University of Tokyo

Abstract
Survey Number 1097
Survey Title Denounce and Self-promotion Survey Experiment - Japan Data, 2014
Depositor Collaborative Research on Political Information Transmission (Atsushi Tago, Shoko Kohama, & Kazunori Inamasu)
(Former Name:Collaborative Research on Political Information Transmission (Atsushi Tago, Shoko Kohama, and Kazunori Inamasu))
Restriction of Use For detailed information, please refer to 'For Data Users' at SSJDA website.

- Apply to SSJDA. SSJDA's approval required.
Educational Purpose Available for both research and instructional purposes.
Period of Data Use Permission One year
Access to Datasets Download
Nesstar Not available
Summary The objective of this survey, which was conducted in the format of a survey experiment, was to verify the effect of public diplomacy, a diplomatic activity that appeals to the citizens and public opinion of other countries through public relation activities and private exchanges by the government. This survey focused on public diplomacy in a verbal dispute that does not involve the use of military force.

The situation given in the survey is that during a dispute between countries A and B over land and territorial waters, a "near-miss incident" took place, with two fighter planes of both countries flying dangerously close to each other. The survey verified how the reaction of other countries would change if the government of each country chose to "Remain in silence," "Criticize the other country," or "Justify its own actions."

[Questionnaire design]
"Countries A and B are engaged in a dispute over land and territorial waters. The conflict extends to the sky (airspace), with fighter planes of both countries repeatedly flying over the same section. As a result, a 'near-miss incident' occurred a few days ago, with two fighter planes coming very close to each other. Following this incident, the government of each country made a statement as below." After this scenario, the comments of each country are presented according to the six patterns as shown below:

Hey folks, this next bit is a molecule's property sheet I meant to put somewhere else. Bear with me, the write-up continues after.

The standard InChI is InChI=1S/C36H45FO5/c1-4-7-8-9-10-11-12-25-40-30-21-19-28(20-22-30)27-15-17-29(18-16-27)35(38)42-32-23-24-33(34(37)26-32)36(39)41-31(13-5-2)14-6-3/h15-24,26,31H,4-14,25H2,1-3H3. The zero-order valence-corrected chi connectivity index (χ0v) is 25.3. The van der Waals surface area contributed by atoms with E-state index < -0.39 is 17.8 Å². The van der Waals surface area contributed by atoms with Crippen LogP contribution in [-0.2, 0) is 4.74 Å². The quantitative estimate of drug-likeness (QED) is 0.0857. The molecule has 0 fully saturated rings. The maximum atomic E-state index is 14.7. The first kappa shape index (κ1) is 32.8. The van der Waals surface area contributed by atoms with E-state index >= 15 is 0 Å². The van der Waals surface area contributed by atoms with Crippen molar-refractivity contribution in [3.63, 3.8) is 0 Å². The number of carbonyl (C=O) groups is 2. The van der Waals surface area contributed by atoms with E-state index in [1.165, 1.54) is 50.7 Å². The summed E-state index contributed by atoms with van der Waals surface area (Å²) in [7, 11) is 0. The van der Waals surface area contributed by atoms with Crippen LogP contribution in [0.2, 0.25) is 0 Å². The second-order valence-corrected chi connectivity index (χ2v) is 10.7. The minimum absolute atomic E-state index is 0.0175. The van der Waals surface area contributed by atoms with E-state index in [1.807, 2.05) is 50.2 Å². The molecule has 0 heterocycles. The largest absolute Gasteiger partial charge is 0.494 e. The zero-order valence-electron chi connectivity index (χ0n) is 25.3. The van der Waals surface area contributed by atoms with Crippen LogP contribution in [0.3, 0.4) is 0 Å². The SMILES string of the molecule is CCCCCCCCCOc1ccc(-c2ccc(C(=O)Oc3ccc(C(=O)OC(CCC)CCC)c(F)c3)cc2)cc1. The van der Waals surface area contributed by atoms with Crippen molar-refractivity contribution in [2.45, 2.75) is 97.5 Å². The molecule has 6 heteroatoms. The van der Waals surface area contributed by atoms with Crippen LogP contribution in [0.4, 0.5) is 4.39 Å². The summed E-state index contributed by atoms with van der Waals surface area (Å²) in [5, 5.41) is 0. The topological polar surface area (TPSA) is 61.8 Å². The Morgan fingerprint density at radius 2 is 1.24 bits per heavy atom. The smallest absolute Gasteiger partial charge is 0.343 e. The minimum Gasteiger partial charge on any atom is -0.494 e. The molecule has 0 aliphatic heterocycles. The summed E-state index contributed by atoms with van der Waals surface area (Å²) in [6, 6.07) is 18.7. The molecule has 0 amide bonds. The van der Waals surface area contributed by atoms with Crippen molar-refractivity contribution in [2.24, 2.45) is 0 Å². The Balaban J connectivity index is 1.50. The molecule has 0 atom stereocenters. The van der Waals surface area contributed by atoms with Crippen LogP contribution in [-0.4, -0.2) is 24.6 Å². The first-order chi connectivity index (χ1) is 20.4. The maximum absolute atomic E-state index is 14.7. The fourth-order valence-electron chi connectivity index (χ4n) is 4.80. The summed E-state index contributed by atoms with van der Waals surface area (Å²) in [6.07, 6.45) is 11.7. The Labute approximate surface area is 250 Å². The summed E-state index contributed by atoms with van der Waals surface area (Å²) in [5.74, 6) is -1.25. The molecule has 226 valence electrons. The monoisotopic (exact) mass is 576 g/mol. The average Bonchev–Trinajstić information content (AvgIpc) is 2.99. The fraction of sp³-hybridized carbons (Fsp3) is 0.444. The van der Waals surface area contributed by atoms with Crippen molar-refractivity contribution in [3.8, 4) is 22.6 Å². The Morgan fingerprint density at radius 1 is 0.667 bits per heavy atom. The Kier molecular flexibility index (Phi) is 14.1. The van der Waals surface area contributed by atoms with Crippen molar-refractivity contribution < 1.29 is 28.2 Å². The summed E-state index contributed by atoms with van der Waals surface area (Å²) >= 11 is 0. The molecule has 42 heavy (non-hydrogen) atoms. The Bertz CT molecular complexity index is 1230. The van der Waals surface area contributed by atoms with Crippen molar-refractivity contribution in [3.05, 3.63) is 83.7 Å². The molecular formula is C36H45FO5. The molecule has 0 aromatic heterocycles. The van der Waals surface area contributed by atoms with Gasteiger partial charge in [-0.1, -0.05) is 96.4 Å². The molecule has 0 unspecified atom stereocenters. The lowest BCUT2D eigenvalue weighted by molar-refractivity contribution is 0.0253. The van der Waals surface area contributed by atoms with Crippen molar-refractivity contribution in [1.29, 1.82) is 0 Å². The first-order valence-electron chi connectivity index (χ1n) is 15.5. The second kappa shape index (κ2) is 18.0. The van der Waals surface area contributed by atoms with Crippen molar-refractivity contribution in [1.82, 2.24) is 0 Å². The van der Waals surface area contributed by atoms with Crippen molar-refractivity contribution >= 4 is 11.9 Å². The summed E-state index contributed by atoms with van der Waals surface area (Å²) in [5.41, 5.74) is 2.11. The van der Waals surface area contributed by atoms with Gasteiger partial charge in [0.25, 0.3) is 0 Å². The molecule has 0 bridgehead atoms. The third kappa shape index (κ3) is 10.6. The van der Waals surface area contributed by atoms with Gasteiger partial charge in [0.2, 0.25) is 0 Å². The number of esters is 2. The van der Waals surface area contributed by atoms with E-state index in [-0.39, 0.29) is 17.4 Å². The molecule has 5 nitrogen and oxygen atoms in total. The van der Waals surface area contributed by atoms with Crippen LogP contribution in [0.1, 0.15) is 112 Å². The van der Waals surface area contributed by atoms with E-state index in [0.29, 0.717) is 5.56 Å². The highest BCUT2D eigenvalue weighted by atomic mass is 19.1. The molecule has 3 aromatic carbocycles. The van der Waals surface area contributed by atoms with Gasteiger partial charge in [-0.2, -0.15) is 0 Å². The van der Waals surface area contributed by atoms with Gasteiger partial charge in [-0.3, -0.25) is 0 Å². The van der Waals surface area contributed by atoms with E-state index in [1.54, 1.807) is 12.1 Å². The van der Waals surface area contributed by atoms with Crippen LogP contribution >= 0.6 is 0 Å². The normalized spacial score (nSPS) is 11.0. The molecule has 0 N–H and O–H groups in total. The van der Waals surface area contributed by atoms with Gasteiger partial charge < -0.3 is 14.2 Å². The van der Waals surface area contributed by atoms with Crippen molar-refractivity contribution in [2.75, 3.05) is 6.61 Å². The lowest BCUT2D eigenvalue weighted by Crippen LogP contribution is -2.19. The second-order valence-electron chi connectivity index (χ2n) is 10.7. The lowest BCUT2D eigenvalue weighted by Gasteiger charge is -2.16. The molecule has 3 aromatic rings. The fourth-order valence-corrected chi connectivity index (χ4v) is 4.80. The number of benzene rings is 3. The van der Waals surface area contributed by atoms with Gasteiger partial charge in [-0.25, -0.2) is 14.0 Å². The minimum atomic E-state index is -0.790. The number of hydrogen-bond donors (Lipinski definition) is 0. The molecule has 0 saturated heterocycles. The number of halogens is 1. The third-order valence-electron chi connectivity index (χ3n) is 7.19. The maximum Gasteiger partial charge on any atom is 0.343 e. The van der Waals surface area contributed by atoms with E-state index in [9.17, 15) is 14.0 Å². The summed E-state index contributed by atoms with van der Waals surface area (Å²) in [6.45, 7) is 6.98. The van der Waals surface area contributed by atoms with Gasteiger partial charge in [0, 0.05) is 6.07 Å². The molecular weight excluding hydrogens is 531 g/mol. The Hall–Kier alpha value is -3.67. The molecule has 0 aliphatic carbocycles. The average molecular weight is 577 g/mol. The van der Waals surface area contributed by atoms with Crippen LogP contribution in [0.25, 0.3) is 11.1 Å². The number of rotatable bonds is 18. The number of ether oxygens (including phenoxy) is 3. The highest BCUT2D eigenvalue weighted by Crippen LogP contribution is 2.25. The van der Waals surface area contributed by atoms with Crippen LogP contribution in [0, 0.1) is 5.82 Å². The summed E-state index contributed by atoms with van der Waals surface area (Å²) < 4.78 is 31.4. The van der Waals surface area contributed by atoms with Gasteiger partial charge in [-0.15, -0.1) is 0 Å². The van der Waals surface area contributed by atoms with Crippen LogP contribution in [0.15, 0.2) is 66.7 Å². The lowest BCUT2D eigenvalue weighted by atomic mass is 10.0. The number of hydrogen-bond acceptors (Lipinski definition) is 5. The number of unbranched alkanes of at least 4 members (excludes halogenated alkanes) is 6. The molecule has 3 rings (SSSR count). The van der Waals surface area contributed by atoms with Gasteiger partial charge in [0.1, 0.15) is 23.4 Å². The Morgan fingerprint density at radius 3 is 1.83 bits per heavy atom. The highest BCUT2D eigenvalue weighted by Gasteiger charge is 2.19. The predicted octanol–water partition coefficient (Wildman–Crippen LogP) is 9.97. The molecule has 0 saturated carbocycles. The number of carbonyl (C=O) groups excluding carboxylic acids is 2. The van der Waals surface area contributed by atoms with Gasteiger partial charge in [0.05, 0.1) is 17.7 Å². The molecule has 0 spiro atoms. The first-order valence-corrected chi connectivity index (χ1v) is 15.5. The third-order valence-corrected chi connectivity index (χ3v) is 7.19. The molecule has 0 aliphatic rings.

1) Government of country A: No comment.
Government of country B: No comment.
2) Government of country A: Our country's behavior is consistent with our regular monitoring activities and therefore justifiable.
Government of country B: No comment.
3) Government of country A: Our country's behavior is consistent with our regular monitoring activities and therefore justifiable.
Government of country B: Our country's behavior is consistent with our regular monitoring activities and therefore justifiable.
4) Government of country A: The behavior of country B's fighter plane was extremely dangerous and unprecedented, and it could have resulted in a serious accident.
Government of country B: No comment.
5) Government of country A: The behavior of country B's fighter plane was extremely dangerous and unprecedented, and it could have resulted in a serious accident.
Government of country B: Our country's behavior is consistent with our regular monitoring activities and therefore justifiable.
6) Government of country A: The behavior of country B's fighter plane was extremely dangerous and unprecedented, and it could have resulted in a serious accident.